As the new school year beckons for New York City students, some parents are fretting over sending their kids back on the subway and into public school buildings Monday - even as they’re prepping backpacks and stocking up on masks.

“I am thrilled for them to go back. My kids are thrilled and super-excited,” said Kelly Verel, whose two children attend PS 230 in Kensington, Brooklyn. “My thing is, I want a safe in-person option.”

Verel’s younger child has some medical conditions like asthma and food allergies that in the past have put him in the hospital four times, including once on a ventilator, she said. “He's not a kid who can brush it off, so I am incredibly concerned for him or like his sister getting it and bringing it to him.”

Marjorie-Hélène Dejean of Queens Village is homeschooling her two younger children, including one son who is too young to be vaccinated.

Dejean’s oldest son is vaccinated and ready for his junior year at the High School for Construction Trades, Engineering and Architecture in Richmond Hill, though she said she’s worried about his classmates keeping masks on and his exposure on the subway commute.

“He's really eager to just be able to go out and to go places and just to get back into the routine of riding the subway. Even though I'm not too happy about that, he has to take public transportation,” Dejean said.

City officials say their COVID-19 protocols for schools have proven to be effective, with Mayor Bill de Blasio touting the very low transmission rates during the past school year and the “gold standard” of the Department of Education’s COVID protocols.

Yet the changes in the city’s testing protocol has worried some parents, said Dr. Caroline Mendel, Director of Clinical Services, School and Community Programs at the Child Mind Institute.

The city announced this year it will test 10% of unvaccinated students who consent to be tested twice a month at every school. Last year the city tested 20% of staff and students who consented to testing each week, and students who declined to be tested were enrolled in remote learning.

“Some of the protocols seem to be less restrictive than last year. So I think some parents are concerned about that,” Mendel said.

Verel said she questioned where all the federal stimulus money that New York City schools received is going. “What is this money going towards to make these schools safer when we're doing less testing than we did last year, when we're asking kids to eat in group settings, when we're not really investing in outdoor learning?” she said. Verel is part of a group of parents advocating for students at PS 230 to eat lunch outside.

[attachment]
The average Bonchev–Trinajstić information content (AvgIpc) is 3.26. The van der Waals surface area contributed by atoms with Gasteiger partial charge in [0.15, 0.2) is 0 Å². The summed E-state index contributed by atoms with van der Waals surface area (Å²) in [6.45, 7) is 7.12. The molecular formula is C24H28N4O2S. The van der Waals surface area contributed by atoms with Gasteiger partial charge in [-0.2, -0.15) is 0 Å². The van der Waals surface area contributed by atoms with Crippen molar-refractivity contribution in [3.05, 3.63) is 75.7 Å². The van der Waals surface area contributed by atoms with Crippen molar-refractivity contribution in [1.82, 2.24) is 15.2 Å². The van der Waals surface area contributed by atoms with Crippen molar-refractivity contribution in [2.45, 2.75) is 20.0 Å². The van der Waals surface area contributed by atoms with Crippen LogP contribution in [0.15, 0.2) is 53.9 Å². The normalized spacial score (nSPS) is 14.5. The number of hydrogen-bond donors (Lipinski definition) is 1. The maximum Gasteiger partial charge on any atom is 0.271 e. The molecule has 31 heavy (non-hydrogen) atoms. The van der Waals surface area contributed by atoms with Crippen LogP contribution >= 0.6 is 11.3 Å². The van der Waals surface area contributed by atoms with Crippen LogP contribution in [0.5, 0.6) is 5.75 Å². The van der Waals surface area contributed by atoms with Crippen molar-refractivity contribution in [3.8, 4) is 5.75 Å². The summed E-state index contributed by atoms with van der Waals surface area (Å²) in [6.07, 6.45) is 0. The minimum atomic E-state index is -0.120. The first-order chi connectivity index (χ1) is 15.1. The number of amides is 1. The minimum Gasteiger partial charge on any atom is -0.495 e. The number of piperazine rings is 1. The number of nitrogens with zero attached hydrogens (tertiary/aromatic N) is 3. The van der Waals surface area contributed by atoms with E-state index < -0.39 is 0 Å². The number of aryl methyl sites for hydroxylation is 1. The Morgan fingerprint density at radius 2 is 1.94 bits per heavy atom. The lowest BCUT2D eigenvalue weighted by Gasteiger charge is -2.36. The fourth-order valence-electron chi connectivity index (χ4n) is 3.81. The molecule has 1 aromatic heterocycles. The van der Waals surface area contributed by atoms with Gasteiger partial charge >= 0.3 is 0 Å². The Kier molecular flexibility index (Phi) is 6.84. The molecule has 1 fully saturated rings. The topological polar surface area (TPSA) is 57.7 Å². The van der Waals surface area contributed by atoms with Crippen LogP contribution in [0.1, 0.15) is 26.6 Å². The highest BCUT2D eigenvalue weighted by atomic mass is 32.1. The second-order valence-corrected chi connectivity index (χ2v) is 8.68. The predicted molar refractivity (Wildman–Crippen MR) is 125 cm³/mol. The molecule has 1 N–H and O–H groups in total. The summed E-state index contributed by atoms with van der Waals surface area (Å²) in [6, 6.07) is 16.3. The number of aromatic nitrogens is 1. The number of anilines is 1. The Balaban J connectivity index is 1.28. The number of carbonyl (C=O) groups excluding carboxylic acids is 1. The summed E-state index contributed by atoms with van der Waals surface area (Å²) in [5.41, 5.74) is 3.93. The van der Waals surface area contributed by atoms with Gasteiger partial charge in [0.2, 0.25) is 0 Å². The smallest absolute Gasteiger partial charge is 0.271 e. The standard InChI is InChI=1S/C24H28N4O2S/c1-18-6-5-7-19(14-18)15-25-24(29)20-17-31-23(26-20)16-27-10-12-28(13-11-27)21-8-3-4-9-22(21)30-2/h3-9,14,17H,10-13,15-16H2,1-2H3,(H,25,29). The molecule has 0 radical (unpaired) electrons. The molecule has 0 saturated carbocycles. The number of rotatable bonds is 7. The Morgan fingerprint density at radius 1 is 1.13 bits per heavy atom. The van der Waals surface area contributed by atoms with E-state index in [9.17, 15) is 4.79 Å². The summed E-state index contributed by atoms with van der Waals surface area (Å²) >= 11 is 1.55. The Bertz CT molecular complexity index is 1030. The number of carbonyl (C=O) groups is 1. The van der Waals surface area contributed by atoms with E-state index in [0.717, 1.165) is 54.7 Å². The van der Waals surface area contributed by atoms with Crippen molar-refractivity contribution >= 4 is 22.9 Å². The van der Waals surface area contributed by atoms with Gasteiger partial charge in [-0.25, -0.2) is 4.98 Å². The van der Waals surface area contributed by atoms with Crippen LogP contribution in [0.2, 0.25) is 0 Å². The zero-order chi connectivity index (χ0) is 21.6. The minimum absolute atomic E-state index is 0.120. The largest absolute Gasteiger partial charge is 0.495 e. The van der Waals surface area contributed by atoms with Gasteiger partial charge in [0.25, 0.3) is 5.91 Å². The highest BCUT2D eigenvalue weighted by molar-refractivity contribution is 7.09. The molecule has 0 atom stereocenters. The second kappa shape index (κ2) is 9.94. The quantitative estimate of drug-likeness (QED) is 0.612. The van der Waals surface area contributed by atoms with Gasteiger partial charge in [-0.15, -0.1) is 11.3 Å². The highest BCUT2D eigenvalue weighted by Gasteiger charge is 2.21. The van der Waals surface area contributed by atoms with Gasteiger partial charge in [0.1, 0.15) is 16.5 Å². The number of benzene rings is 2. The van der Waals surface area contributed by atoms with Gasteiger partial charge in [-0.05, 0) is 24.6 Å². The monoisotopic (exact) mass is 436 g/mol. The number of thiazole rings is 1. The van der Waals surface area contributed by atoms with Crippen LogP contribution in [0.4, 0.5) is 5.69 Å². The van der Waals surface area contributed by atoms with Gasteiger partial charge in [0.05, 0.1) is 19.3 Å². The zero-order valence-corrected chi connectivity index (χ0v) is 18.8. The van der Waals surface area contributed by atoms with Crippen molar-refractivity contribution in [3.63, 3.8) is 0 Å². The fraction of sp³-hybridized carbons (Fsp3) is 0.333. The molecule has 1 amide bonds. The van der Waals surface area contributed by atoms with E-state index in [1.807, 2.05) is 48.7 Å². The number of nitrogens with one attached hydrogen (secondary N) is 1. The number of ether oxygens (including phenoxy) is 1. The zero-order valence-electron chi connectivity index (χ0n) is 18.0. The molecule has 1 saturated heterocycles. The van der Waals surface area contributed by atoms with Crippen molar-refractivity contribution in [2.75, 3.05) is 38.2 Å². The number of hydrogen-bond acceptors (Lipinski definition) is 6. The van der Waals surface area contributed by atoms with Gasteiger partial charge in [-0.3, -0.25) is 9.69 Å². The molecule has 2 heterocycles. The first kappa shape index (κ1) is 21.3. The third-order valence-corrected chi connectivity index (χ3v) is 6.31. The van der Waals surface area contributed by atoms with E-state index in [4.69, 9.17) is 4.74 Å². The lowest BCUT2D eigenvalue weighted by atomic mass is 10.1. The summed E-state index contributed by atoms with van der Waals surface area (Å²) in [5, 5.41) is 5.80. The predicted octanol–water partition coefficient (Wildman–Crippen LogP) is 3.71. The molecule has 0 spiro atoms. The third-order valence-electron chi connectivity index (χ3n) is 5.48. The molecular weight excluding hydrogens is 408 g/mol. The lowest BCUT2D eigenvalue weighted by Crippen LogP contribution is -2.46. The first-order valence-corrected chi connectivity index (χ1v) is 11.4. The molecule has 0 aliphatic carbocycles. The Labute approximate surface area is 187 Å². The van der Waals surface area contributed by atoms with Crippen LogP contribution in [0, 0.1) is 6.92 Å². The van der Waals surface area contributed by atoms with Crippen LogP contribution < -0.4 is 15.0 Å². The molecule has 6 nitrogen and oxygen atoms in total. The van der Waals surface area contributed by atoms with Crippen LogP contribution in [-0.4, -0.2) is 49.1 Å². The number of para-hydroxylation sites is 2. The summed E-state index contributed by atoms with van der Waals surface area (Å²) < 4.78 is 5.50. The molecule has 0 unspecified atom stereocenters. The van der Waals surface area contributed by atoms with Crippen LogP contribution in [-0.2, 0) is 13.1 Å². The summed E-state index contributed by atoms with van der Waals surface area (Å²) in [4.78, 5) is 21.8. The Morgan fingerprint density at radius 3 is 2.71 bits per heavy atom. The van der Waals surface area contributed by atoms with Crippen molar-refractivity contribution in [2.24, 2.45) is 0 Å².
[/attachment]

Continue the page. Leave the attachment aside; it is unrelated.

The question of lunch also bothers Yanhai Wan of Rego Park, who said he thinks the DOE should explore half-days this year and allow students to attend class in the morning and go home for lunch.

He’s particularly worried about his younger daughter, who is entering fourth grade and is susceptible to passing out when feverish. “There is uncertainty, and we have lots of anxiety,” Wan said.

Mendel of the Child Mind Institute said anxiety is natural, and parents should acknowledge their feelings to their kids.

“Rather than sort of dismissing any fears, or saying, ‘Oh, it's all going to be okay,’ you know, we can't promise that someone won't get sick, or that the transition is going to go 100% smoothly,” Mendel said. “But what we can do is we can say, ‘the emotions that you're experiencing, they're real, and they're valid.’”

Mendel added that reviewing school protocols as a family can help calm anxieties. “So to say something like, ‘I hear that you're worried about going back to school, it's understandable. It's been a while since you've been back in school in person. And I know you can do it, right. And we have XYZ protocols in place, or plans in place, to try to make this easier,’” she said.

Both Verel and Wan said they’re trying to prepare by acquiring masks in hopes of preventing their kids from catching the highly contagious delta COVID variant. (Masks are required in all NYC and New York State schools. The Centers for Disease Control and Prevention suggests making sure masks fit snugly against the face.)

“We are discussing whether we need to have high quality masks for kids to protect them, because it’s a new variant,” Wan said.

Verel said she stocked up. “I basically just bought as many as I could get my hands on for them that I felt were safe. And yeah, it's very anxiety-provoking,” she said.

There can also be more than COVID fears — Wan’s older daughter is vaccinated and will attend high school for the first time in-person, after spending last year in remote learning.

While Wan isn’t worried about the COVID risk for her, he has another worry for her long subway commute from Rego Park to LaGuardia High School in Manhattan: “For her, our concern is not about COVID. Our concerns are about safety on the street and subways. We have heard (about) a lot of anti-Asian attacks,” he said. “We have been discussing community safety.”

Mendel said that parents need to remember that this is the third school year affected by the pandemic and many kids have adapted.

“We've...been living with the coronavirus for some time. And so far we've seen that we can be resilient, that our kids can be resilient,” she said. “As long as we are doing things to help keep that consistency and structure for our kids — modeling using our own coping skills, trying to stay calm as best we can, validating our own feelings and our kids’ feelings, doing all those things you're showing up for your kid — that's really all that we can ask for.”